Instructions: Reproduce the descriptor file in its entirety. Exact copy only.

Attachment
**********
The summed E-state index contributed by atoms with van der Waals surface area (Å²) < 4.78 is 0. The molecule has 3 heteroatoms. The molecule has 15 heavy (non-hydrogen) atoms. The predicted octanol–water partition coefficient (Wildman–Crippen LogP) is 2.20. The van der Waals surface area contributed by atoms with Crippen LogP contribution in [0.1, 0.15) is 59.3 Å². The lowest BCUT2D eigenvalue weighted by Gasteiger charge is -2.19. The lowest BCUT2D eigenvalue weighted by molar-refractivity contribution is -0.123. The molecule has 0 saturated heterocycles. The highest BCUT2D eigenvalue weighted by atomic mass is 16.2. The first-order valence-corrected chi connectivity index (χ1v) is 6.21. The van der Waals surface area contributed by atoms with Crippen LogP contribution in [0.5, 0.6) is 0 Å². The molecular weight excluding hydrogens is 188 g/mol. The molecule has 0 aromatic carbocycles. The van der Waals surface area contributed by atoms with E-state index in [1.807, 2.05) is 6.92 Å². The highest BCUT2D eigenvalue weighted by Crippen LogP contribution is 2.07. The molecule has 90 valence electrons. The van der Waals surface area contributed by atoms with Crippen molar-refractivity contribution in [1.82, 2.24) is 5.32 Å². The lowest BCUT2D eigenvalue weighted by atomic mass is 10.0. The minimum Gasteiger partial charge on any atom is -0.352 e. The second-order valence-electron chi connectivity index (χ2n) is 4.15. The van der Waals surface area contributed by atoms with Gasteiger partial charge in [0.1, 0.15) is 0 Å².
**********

The summed E-state index contributed by atoms with van der Waals surface area (Å²) < 4.78 is 0. The molecule has 3 heteroatoms. The molecule has 15 heavy (non-hydrogen) atoms. The predicted octanol–water partition coefficient (Wildman–Crippen LogP) is 2.20. The van der Waals surface area contributed by atoms with Crippen LogP contribution in [0.1, 0.15) is 59.3 Å². The lowest BCUT2D eigenvalue weighted by Gasteiger charge is -2.19. The lowest BCUT2D eigenvalue weighted by molar-refractivity contribution is -0.123. The molecule has 0 saturated heterocycles. The highest BCUT2D eigenvalue weighted by atomic mass is 16.2. The first-order valence-corrected chi connectivity index (χ1v) is 6.21. The van der Waals surface area contributed by atoms with Crippen LogP contribution in [0.5, 0.6) is 0 Å². The molecular weight excluding hydrogens is 188 g/mol. The molecule has 0 aromatic carbocycles. The van der Waals surface area contributed by atoms with E-state index in [1.807, 2.05) is 6.92 Å². The highest BCUT2D eigenvalue weighted by Crippen LogP contribution is 2.07. The molecule has 90 valence electrons. The van der Waals surface area contributed by atoms with Crippen molar-refractivity contribution in [1.82, 2.24) is 5.32 Å². The lowest BCUT2D eigenvalue weighted by atomic mass is 10.0. The minimum Gasteiger partial charge on any atom is -0.352 e. The second-order valence-electron chi connectivity index (χ2n) is 4.15. The van der Waals surface area contributed by atoms with Gasteiger partial charge in [0.1, 0.15) is 0 Å².